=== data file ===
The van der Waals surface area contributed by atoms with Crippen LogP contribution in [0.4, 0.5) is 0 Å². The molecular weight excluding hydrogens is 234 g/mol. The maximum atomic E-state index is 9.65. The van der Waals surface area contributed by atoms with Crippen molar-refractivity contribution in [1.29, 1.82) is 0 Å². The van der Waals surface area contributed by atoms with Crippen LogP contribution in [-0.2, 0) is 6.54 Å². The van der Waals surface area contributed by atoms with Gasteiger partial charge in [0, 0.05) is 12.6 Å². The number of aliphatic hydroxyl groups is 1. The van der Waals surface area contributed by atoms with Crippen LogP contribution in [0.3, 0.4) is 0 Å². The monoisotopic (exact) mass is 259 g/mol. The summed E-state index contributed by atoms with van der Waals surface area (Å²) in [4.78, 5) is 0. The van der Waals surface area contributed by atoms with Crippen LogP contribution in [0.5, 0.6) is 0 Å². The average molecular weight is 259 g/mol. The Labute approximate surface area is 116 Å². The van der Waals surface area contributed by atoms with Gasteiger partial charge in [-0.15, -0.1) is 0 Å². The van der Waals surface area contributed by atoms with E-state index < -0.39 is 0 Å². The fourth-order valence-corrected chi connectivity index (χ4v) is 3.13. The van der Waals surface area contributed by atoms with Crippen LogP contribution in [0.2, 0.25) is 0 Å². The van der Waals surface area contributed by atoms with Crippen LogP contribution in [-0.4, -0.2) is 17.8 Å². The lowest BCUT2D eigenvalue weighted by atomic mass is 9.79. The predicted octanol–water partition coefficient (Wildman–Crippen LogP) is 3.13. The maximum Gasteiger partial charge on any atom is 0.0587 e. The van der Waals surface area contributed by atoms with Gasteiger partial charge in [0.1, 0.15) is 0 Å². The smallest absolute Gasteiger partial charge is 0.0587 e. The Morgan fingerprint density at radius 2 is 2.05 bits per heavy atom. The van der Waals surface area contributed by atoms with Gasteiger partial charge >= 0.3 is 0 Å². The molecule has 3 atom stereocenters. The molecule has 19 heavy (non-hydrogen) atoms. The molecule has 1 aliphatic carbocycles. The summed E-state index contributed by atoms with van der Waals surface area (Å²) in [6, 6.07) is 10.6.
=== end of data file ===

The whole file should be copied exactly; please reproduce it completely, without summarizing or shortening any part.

The van der Waals surface area contributed by atoms with Crippen LogP contribution in [0.4, 0.5) is 0 Å². The molecular weight excluding hydrogens is 234 g/mol. The maximum atomic E-state index is 9.65. The van der Waals surface area contributed by atoms with Crippen molar-refractivity contribution in [1.29, 1.82) is 0 Å². The van der Waals surface area contributed by atoms with Crippen LogP contribution in [-0.2, 0) is 6.54 Å². The van der Waals surface area contributed by atoms with Gasteiger partial charge in [0, 0.05) is 12.6 Å². The number of aliphatic hydroxyl groups is 1. The van der Waals surface area contributed by atoms with Crippen LogP contribution in [0.3, 0.4) is 0 Å². The monoisotopic (exact) mass is 259 g/mol. The summed E-state index contributed by atoms with van der Waals surface area (Å²) in [4.78, 5) is 0. The van der Waals surface area contributed by atoms with Crippen LogP contribution in [0.5, 0.6) is 0 Å². The average molecular weight is 259 g/mol. The Labute approximate surface area is 116 Å². The van der Waals surface area contributed by atoms with Gasteiger partial charge in [-0.15, -0.1) is 0 Å². The van der Waals surface area contributed by atoms with E-state index < -0.39 is 0 Å². The fourth-order valence-corrected chi connectivity index (χ4v) is 3.13. The van der Waals surface area contributed by atoms with Crippen LogP contribution in [0.2, 0.25) is 0 Å². The van der Waals surface area contributed by atoms with Crippen LogP contribution in [-0.4, -0.2) is 17.8 Å². The lowest BCUT2D eigenvalue weighted by atomic mass is 9.79. The predicted octanol–water partition coefficient (Wildman–Crippen LogP) is 3.13. The maximum Gasteiger partial charge on any atom is 0.0587 e. The van der Waals surface area contributed by atoms with Gasteiger partial charge in [0.1, 0.15) is 0 Å². The smallest absolute Gasteiger partial charge is 0.0587 e. The Morgan fingerprint density at radius 2 is 2.05 bits per heavy atom. The van der Waals surface area contributed by atoms with Gasteiger partial charge >= 0.3 is 0 Å². The molecule has 3 atom stereocenters. The molecule has 19 heavy (non-hydrogen) atoms. The molecule has 1 aliphatic carbocycles. The summed E-state index contributed by atoms with van der Waals surface area (Å²) in [6, 6.07) is 10.6.